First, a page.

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Hydrocele of the testicle

Also known as Testis Hydrocele

Accumulation of serous fluid between the layers of membrane (tunica vaginalis) covering the TESTIS in the SCROTUM.

Source: MeSH

What are the symptoms?

Within all the people who go to their doctor with hydrocele of the testicle, 75% report having swelling of scrotum, 68% report having pain in testicles, and 38% report having groin pain. The symptoms that are highly suggestive of hydrocele of the testicle are swelling of scrotum, pain in testicles, groin pain, mass in scrotum, groin mass, excessive urination at night, and symptoms of the scrotum and testes, although you may still have hydrocele of the testicle without those symptoms.


What might my doctor prescribe?

Common Tests and Procedures

Patients with hydrocele of the testicle often receive radiographic imaging procedure, urinalysis, complete physical skin exam performed (ml), ultrasonography, rectal examination, prostate specific antigen measurement, excision and other diagnostic procedures (interview; evaluation; consultation) .

Common Medications

The most commonly prescribed drugs for patients with hydrocele of the testicle include simethicone (degas), protamines (protamine), diazoxide, flurbiprofen, orlistat (alli), lenalidomide (revlimid), tetrahydrozoline ophthalmic, ciclopirox topical, chlorpheniramine / hydrocodone / phenylephrine, methyldopa, efavirenz, amantadine and ubiquinone (q10) .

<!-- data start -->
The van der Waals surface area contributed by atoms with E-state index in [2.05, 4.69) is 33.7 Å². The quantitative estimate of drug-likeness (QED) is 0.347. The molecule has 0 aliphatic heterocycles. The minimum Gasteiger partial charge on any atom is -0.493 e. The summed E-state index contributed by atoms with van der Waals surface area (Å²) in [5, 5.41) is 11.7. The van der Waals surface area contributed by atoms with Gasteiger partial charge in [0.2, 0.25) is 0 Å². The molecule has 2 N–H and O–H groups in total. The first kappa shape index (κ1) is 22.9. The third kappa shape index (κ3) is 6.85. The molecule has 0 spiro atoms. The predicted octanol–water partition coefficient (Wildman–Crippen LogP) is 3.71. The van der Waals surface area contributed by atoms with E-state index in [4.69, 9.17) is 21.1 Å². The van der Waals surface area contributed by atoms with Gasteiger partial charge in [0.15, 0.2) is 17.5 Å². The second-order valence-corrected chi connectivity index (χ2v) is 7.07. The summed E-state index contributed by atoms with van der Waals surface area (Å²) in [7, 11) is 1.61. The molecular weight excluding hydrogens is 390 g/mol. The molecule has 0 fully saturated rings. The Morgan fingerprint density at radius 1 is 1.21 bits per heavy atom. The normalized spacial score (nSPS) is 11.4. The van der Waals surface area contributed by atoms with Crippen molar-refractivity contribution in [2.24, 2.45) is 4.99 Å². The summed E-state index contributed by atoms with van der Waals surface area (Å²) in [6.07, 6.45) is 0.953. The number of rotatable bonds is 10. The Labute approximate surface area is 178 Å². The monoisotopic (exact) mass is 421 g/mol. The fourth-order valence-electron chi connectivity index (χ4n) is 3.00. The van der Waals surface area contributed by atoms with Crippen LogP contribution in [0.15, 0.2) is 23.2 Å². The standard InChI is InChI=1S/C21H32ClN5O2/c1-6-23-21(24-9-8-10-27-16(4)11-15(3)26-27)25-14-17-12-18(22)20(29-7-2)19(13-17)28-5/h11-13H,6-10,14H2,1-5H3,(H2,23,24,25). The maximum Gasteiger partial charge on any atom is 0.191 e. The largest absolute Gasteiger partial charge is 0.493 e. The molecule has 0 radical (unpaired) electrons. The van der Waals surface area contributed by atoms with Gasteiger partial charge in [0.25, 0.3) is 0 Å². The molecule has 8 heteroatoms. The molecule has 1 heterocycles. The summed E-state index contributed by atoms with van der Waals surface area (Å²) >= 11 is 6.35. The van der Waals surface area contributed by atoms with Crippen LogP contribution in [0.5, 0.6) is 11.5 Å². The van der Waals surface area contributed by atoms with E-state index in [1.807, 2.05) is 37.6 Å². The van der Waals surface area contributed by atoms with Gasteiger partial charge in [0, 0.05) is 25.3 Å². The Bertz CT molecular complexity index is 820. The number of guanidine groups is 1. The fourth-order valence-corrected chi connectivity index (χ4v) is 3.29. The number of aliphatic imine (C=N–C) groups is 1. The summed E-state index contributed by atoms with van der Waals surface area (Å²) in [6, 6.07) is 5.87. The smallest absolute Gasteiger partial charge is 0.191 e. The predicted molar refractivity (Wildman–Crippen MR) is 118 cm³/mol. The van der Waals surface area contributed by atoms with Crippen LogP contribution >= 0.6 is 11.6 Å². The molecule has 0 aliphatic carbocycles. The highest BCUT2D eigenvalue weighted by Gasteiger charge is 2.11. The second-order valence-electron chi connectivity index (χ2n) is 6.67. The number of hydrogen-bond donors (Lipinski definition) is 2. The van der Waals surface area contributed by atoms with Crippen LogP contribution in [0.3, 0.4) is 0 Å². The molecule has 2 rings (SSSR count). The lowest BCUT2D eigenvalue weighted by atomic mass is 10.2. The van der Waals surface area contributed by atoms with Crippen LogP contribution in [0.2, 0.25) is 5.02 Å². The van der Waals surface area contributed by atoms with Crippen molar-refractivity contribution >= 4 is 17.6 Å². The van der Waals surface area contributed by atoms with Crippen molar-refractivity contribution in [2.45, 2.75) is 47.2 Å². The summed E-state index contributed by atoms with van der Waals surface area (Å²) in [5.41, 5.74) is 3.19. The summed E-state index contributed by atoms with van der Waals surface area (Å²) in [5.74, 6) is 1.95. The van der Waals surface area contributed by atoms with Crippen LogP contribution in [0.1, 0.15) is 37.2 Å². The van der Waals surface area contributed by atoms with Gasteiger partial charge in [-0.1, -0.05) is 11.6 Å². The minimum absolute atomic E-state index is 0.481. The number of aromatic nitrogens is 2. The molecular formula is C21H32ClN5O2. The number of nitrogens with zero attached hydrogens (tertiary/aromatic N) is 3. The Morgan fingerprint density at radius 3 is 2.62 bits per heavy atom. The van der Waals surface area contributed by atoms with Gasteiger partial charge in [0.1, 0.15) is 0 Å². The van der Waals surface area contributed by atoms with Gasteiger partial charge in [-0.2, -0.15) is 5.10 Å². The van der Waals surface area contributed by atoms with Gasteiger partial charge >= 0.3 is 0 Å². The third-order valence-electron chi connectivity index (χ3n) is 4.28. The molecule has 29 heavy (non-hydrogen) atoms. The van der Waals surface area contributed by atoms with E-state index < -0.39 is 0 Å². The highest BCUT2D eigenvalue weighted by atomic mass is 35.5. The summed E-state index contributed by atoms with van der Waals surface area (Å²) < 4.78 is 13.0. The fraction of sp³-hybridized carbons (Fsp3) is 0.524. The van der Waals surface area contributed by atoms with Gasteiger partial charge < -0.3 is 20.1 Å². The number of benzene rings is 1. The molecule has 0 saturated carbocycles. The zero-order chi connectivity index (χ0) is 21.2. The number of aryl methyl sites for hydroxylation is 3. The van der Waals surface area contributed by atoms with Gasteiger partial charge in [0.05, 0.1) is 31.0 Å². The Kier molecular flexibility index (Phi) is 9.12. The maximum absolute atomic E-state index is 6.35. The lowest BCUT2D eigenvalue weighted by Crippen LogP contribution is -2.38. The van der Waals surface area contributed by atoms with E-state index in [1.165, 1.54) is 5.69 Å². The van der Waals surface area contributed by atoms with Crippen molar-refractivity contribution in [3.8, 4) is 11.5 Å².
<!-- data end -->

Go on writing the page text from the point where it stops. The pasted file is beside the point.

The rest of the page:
Who is at risk?

Groups of people at highest risk for hydrocele of the testicle include sex == male, age 1-4 years and age < 1 years. On the other hand, sex == female almost never get hydrocele of the testicle.

Age

< 1 years
5.5x
1-4 years
1.8x
5-14 years
0.7x
15-29 years
0.5x
30-44 years
0.9x
45-59 years
0.9x
60-74 years
1.0x
75+ years
0.8x

Sex

Male
2.4x
Female
0.0x

Race/Ethnicity

Black
1.2x
Hispanic
1.2x
White
0.9x
Other
0.9x
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